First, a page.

Mr Woodley wrote on 24 December 1890 in the British Bee Journal on the subject of Christmas Cards.
“I have seen many times on Christmas cards the old-fashioned straw skep or beehive figuring amongst the illustrations, but never in a single instance the modern frame hive, loaded with snow. On more than one occasion I have wished for a ‘Kodak’ so that I could snap a view of my apiary when the row of hives have been laden with with snow, and have taken friends to see the unique vision of a snow laden apiary. I am sure the view would inspire lovers of the beautiful in Nature with enthusiasm if they could share in the view.”
So my dear Mr Woodley, here is my Christmas card to you.
I would like to share Mr Woodley’s thoughts and best wishes of the season:
“Christmas Weather. — The Hampshire hills in the distance, as viewed from my window, are of the old-fashioned Christmassy type. The green glades are encrusted with snow, and the thermometer outside my house registered 10 deg. of frost this morning, affording the boys a happy time sliding on a roadside pond, the ice of which is strong enough to bear them. The apiary bears the aspect of a great lone land, but as all stocks are packed snugly away for winter, one’s mind is at rest so far as the bees’ welfare is concerned.
[NBTW 31 December 1908]
Again may I say a word for the welfare of the bees he loved so well? Amidst the feasting and good fellowship which will prevail at Christmastide do not forget your bees. If they are well provisioned and domiciled in dry hives, well and good; but if the almost incessant rain has soddened the wraps, and you have any doubt of the condition of the stores, put on dry coverings and give a big cake of good soft candy, wrapping it up with some dry, soft material, so that your poor, defenceless bees may not at this season of the year die of starvation.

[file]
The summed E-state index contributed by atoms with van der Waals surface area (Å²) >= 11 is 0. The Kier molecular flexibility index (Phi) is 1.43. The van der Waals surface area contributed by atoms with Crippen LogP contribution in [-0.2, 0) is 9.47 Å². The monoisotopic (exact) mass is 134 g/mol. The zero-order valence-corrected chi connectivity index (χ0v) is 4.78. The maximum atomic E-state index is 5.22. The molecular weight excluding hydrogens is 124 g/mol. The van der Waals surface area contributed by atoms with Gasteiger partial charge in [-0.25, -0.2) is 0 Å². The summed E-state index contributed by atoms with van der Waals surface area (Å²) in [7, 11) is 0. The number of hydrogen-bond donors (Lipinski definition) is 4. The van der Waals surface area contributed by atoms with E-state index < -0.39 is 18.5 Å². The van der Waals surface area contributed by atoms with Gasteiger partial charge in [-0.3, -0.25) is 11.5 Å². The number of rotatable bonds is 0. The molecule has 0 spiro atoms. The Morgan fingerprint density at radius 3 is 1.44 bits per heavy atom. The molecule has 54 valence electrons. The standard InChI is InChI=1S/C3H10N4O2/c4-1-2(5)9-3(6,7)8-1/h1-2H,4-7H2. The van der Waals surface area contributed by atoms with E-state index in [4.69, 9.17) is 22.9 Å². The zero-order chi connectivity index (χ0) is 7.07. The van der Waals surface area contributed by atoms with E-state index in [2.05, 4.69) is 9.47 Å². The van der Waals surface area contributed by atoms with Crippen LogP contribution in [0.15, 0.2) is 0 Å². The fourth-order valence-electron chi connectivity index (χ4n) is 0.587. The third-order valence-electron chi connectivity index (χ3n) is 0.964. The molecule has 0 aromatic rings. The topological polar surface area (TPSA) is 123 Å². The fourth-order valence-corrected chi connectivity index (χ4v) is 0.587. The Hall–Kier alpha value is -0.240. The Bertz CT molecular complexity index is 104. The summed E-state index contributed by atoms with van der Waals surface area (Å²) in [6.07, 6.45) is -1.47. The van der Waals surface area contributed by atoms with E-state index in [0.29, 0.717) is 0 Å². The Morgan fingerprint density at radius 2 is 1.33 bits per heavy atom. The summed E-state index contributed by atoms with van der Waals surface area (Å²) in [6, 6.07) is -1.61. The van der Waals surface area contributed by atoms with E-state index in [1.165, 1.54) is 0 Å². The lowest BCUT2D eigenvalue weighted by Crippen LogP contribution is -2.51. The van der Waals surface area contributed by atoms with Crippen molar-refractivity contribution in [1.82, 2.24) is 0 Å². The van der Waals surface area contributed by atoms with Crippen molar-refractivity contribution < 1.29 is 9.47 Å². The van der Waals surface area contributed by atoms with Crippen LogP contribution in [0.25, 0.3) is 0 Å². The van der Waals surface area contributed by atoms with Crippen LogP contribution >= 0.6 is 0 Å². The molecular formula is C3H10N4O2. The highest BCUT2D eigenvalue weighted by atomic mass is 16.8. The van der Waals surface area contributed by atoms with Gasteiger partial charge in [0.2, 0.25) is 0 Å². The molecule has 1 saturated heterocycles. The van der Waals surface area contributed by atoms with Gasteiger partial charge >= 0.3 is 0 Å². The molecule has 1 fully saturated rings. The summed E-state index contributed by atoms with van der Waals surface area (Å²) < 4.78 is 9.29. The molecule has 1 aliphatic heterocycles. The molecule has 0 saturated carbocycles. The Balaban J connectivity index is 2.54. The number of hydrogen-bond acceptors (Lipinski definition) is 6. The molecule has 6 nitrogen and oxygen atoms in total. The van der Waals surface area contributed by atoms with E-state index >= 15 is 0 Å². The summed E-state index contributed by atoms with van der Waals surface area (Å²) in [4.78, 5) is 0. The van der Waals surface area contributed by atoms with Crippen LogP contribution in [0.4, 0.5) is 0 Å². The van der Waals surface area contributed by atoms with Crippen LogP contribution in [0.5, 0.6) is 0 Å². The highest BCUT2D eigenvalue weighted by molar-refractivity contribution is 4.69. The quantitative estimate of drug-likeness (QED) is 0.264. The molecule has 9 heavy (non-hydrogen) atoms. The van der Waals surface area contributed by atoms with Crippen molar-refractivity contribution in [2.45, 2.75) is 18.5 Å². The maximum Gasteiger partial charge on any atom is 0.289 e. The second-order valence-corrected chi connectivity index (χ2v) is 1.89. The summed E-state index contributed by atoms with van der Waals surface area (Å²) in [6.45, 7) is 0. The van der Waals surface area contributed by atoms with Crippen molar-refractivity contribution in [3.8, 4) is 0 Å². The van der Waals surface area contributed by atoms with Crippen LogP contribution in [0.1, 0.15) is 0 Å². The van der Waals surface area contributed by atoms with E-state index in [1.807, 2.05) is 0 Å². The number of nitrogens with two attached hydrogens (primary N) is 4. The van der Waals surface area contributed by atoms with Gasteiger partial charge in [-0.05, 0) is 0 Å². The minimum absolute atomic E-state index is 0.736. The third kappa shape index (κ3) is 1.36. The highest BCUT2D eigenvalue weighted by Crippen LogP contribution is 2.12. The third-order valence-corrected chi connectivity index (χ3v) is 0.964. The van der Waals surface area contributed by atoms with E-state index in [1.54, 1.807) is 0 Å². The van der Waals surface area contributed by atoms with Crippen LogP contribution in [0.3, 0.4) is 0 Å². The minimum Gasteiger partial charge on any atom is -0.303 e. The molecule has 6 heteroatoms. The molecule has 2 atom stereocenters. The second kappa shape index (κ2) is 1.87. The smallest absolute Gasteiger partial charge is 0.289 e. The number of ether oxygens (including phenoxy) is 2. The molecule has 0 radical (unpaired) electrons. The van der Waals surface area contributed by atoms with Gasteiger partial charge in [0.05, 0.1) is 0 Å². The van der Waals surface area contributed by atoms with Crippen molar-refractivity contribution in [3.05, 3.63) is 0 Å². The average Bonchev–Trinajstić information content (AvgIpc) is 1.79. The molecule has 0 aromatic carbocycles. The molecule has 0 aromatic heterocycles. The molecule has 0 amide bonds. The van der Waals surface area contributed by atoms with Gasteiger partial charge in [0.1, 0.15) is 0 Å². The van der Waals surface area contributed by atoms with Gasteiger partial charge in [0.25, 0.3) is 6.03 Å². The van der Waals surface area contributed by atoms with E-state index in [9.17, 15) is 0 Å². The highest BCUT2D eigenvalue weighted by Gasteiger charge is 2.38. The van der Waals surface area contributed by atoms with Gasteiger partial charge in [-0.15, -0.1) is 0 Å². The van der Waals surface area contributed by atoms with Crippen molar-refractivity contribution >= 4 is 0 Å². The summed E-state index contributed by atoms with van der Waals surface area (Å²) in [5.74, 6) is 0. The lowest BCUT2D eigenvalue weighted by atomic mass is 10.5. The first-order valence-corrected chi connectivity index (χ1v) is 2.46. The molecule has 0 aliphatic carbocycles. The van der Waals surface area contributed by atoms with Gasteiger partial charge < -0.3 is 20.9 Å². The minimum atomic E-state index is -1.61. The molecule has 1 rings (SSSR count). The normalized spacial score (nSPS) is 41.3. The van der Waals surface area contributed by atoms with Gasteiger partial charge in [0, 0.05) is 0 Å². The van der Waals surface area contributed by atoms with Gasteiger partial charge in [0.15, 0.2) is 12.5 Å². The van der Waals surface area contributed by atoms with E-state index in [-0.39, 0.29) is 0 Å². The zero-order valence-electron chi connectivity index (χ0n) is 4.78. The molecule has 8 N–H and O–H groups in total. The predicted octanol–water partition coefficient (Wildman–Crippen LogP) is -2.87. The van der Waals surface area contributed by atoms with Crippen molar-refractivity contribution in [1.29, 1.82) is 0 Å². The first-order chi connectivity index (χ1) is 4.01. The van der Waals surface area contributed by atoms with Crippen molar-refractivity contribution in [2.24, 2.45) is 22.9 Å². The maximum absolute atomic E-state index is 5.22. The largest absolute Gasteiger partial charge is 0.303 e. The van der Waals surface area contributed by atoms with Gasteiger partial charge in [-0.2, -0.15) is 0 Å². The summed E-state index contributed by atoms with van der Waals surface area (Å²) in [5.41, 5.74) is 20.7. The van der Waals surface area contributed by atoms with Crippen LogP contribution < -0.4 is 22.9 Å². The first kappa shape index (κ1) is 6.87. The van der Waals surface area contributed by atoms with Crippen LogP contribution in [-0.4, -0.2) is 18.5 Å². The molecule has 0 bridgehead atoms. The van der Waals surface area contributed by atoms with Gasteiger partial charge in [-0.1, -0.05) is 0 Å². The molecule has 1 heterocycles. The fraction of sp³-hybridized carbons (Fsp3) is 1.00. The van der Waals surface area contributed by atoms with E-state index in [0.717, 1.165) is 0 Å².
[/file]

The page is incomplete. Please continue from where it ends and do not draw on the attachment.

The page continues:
[NBTW 22 December 1910]
The near approach of Christmas Day, the time of the reunion of friends, brings memories of those who were with us a year or two ago, and throws a somewhat melancholy shadow over the coming festival for us older people; but to the younger members of our families the season is one of joyous brightness, full of hope and pleasant anticipations; and we of older growth must not forget our duty lies in trying to make Christmas as joyous as we remember it was of yore when we were in the green leaf of youth.
To my many bee-friends I tender my sincere wishes that this Christmastide may be a joyous one around their hearths and homes. — W. Woodley, Beedon, Newbury.
[NBTW 23 December 1909]